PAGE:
Here's Danielle Serino's 'One for the Money' for Wednesday:
Cut That Cell Phone Bill
There was a time when I was paying something like $175 a month for my cell phone service. But when I was out of work, boy did I learn how to get that bill down!
The first way to save: stop paying insurance…at least on an older phone. Insurance adds an average of $5-$12 to your monthly bill. And since a lot of insurers have high deductibles and limit replacements, it's not worth the extra expense.
Even if you have a newer phone, you could replace it with a used or lesser model. And a quality phone case will help prevent the screen from getting cracked.
There are also several credit cards that will pay to replace your lost or stolen phone including ones from Wells Fargo, U.S. Bank and First Citizens.
The second way to reduce your bill: don't pay for unlimited data if you mainly use Wi-Fi.
Most of us use our phone on our home or work Wi-Fi network, so you probably don't need all that cellular data.
The third way to save: If you can, don't pay for your phone in installments, even if it's interest free. That's because in many cases, the best plan deals are with the pre-paid carriers or Mobile Virtual Network Operators which offer "bring your own device" plans.
Data Breach Protection?
And with that savings, you can pay to protect your identity after that outrageous Equifax breach. But if you need protection...you may want to think twice about LifeLock. The company uses credit products and services from Equifax as part of its ID protection services. That means LifeLock is getting your credit information from the very company that caused the mess, LifeLock is trying to protect you from. In fact, LifeLock may share personal information with Equifax, including stuff they don't normally have such as your driver's license, passport numbers and your email address.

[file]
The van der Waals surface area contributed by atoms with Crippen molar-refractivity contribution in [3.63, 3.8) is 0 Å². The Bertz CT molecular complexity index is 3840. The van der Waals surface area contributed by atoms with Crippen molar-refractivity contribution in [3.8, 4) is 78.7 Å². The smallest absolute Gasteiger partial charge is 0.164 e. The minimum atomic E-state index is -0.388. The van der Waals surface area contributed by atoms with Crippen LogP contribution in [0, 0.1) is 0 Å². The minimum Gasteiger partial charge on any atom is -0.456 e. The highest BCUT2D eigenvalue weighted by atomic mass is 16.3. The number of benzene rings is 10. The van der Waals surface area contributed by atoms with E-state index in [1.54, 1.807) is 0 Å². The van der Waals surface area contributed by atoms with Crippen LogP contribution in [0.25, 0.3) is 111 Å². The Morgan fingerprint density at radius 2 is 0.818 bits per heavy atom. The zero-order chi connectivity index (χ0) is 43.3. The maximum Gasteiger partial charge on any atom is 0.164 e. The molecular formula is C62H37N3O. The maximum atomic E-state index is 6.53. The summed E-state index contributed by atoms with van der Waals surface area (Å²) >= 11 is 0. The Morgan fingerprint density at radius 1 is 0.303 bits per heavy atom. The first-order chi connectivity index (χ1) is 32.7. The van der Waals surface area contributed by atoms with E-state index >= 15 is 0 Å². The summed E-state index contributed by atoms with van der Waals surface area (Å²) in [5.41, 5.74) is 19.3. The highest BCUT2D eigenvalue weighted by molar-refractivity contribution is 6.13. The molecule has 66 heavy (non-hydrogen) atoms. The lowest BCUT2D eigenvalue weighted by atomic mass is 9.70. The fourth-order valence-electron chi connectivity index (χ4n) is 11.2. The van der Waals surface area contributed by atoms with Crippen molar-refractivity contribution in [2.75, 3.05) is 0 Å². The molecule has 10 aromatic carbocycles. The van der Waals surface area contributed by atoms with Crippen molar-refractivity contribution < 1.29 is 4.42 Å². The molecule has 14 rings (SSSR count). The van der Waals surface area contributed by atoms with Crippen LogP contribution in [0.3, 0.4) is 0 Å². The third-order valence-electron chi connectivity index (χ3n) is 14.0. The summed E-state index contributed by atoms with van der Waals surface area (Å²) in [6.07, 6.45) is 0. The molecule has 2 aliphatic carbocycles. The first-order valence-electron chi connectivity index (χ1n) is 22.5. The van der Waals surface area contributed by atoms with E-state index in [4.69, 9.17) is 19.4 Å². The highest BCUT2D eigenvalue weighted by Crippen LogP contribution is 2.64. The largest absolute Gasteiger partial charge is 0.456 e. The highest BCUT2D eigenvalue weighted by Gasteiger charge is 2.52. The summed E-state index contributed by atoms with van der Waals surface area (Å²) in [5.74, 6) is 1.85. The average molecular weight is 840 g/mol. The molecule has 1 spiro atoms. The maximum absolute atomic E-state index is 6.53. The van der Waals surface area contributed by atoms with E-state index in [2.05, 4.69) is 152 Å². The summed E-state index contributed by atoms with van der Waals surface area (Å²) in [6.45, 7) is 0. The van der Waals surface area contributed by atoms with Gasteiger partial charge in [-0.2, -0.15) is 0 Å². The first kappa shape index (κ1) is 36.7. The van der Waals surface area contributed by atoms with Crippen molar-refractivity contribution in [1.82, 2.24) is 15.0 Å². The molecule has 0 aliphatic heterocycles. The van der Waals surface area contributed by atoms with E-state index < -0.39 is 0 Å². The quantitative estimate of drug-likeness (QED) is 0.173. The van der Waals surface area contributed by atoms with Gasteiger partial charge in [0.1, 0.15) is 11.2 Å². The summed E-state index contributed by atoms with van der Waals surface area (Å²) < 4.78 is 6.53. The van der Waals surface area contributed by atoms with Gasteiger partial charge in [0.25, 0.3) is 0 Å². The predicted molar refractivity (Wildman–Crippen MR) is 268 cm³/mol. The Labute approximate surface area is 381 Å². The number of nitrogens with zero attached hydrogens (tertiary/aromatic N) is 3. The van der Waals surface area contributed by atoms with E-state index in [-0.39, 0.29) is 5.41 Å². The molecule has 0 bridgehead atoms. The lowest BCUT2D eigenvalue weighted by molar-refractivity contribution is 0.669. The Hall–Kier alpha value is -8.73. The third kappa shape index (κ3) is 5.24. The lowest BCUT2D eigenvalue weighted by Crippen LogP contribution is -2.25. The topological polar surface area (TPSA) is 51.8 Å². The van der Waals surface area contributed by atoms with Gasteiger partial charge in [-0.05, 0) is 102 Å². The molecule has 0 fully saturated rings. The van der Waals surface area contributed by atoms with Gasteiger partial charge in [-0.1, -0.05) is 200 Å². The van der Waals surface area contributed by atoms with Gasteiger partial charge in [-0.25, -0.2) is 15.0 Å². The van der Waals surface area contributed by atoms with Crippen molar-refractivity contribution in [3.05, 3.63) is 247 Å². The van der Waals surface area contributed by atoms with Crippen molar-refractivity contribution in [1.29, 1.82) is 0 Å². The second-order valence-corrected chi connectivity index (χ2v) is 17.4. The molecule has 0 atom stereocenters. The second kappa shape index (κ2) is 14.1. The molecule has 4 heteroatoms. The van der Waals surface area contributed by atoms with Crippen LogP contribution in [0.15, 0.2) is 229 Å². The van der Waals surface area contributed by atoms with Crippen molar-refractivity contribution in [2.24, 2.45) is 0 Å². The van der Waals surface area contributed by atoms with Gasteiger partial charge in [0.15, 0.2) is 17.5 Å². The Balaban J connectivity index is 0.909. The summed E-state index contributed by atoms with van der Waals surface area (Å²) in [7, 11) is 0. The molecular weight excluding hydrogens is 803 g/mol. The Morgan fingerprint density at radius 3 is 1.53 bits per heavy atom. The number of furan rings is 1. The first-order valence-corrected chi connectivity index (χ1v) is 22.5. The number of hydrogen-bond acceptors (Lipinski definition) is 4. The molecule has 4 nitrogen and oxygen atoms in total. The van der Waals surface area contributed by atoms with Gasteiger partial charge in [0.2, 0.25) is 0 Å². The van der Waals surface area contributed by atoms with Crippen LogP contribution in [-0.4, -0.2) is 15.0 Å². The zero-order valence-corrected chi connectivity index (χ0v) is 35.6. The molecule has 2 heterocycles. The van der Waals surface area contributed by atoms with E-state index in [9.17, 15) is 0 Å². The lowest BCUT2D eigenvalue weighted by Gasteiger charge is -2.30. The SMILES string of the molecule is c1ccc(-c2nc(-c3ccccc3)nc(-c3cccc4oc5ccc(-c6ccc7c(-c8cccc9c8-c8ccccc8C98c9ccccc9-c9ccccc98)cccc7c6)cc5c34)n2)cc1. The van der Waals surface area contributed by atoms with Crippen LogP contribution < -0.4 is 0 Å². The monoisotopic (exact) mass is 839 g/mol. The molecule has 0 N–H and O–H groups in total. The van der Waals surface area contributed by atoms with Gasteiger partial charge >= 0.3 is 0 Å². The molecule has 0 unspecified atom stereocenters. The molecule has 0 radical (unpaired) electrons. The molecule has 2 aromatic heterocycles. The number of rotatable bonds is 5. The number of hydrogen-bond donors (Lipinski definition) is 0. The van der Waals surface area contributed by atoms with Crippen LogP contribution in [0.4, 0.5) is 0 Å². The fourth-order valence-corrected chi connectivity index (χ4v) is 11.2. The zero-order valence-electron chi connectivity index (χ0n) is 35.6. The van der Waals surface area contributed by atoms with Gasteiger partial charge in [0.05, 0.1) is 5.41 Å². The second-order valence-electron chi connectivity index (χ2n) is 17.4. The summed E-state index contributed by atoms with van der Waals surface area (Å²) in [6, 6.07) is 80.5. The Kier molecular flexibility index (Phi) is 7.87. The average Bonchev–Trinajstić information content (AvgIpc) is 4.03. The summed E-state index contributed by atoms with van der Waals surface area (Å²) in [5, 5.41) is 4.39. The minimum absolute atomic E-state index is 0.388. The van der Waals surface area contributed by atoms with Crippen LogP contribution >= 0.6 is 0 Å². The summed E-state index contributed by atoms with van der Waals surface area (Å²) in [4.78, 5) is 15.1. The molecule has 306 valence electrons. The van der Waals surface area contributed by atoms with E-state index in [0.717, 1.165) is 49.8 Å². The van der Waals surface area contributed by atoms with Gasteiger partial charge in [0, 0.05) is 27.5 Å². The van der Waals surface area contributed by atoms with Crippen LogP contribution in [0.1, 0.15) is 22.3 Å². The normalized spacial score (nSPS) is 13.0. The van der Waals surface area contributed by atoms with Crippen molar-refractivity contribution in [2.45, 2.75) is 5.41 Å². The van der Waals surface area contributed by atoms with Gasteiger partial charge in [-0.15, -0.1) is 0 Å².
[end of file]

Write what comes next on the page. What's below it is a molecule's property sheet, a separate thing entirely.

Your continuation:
Social Security Number Safety
Those credit companies also have your social security info. And when thieves get that…it's game over. But there are ways to protect your number...if it hasn't been stolen already
First create a www.ssa.gov account before a crook beats you to it, and tries to create an account in your name. Once they have control of your account, they can use it to steal your benefits.
You don't need to use it, but the online account also lets you enable a secondary method of security; requiring your cell phone number or email address to access your account.
Also, consider asking them to block electronic access. That means no one can get your info online or through the administration's automated phone service
You also might want to try getting a new social security number all together…specially if your identity's been stolen. But know, that even if you get a new one, your problems may not disappear. Your old info is still out there with other governmental agencies and private companies.
And that’s One For The Money.